Wednesday, November 26, 2008

Learning about stressed-out preemies

Max had a big day today (barium study and a scheduled LP later today) so I didn't get him out of his crib. I did have a long conversation with one of his physical therapists about signs of stress in preemie infants. It turns out that there's a subtle but important distinction between preemies who are snuggling and those who are "shutting down" (a severe reaction to stress). Among the signs that your kid is shutting down: color change, grimacing, and As and Bs. All this time I thought he was just smiling at me!

We spoke to the doc who examined his barium study: no problems, and almost certainly not Hirschsprung's Disease. The slow bowel action was attributed, at worst, to his hydrocephalus. At best, it's just normal baby rhythm. The surgeon we spoke with asked about Max's head bleeds and hydrocephalus. He seemed really sad about them; I think we've made our peace with the likely consequences.

As for the incipient fluid-retention crisis, Max's sodium level was high and his protein level was low, so the kidneys were having trouble producing sufficient urine. One of Max's doctors kept talking about his BUN level. All I know about BUN I learnt from classic novel by Samuel Shem, The House of God, where Shem promulgates the nonsense law that BUN + Age = lasix dose. But I couldn't remember it and so missed my chance to impress his doctors. Oh well. Anyway, Max's age is like -0.2 years and they didn't give him lasix. The upshot is that they'll back off the supplemental sodium, increase his supplemental protein and expect his urine production to increase.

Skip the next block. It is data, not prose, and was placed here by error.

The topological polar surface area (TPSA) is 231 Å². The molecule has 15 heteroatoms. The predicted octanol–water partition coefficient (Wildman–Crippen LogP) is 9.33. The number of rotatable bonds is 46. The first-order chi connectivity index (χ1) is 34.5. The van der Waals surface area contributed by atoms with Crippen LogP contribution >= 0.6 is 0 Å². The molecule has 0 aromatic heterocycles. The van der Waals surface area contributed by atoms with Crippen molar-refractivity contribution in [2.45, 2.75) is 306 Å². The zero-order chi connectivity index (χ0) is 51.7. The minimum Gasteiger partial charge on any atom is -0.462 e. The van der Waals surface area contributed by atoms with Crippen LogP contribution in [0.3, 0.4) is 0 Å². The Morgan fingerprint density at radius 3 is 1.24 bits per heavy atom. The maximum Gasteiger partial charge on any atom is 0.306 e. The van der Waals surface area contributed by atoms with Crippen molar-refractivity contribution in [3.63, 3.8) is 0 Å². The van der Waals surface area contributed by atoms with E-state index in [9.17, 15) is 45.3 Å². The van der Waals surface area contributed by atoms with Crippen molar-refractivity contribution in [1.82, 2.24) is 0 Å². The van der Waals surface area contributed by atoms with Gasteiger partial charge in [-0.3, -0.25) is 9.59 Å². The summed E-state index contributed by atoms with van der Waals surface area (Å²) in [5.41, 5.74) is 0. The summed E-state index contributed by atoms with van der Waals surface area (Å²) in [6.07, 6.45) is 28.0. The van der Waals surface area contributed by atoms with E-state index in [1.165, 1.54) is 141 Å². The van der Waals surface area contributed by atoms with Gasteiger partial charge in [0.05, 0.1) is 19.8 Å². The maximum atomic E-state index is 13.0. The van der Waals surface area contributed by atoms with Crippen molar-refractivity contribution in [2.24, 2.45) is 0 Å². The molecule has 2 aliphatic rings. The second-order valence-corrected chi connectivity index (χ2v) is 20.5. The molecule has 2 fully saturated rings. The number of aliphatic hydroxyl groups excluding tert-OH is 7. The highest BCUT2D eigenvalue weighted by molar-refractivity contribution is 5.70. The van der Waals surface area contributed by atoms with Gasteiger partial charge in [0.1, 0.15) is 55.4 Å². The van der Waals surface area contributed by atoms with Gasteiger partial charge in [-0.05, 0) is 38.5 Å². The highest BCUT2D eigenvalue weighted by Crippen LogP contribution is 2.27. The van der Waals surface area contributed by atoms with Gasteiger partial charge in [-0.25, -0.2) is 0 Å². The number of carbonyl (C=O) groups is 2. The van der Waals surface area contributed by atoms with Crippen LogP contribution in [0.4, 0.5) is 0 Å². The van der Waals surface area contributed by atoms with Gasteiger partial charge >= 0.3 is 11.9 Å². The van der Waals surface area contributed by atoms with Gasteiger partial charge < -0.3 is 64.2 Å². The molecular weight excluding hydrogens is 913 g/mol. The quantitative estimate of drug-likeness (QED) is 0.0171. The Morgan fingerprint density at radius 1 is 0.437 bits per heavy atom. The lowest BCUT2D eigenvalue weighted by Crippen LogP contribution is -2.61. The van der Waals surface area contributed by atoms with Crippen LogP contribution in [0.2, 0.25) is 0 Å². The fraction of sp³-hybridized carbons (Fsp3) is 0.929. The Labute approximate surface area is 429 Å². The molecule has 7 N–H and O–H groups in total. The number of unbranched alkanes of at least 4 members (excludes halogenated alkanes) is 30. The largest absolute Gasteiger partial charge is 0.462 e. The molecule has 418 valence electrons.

On the northern front, a head ultrasound showed a slight increase in ventricular volume, so his doctors will tap him later tonight. They will go for the standard 10 cc draw; earlier rumors of a bigger draw were simply baseless rumors.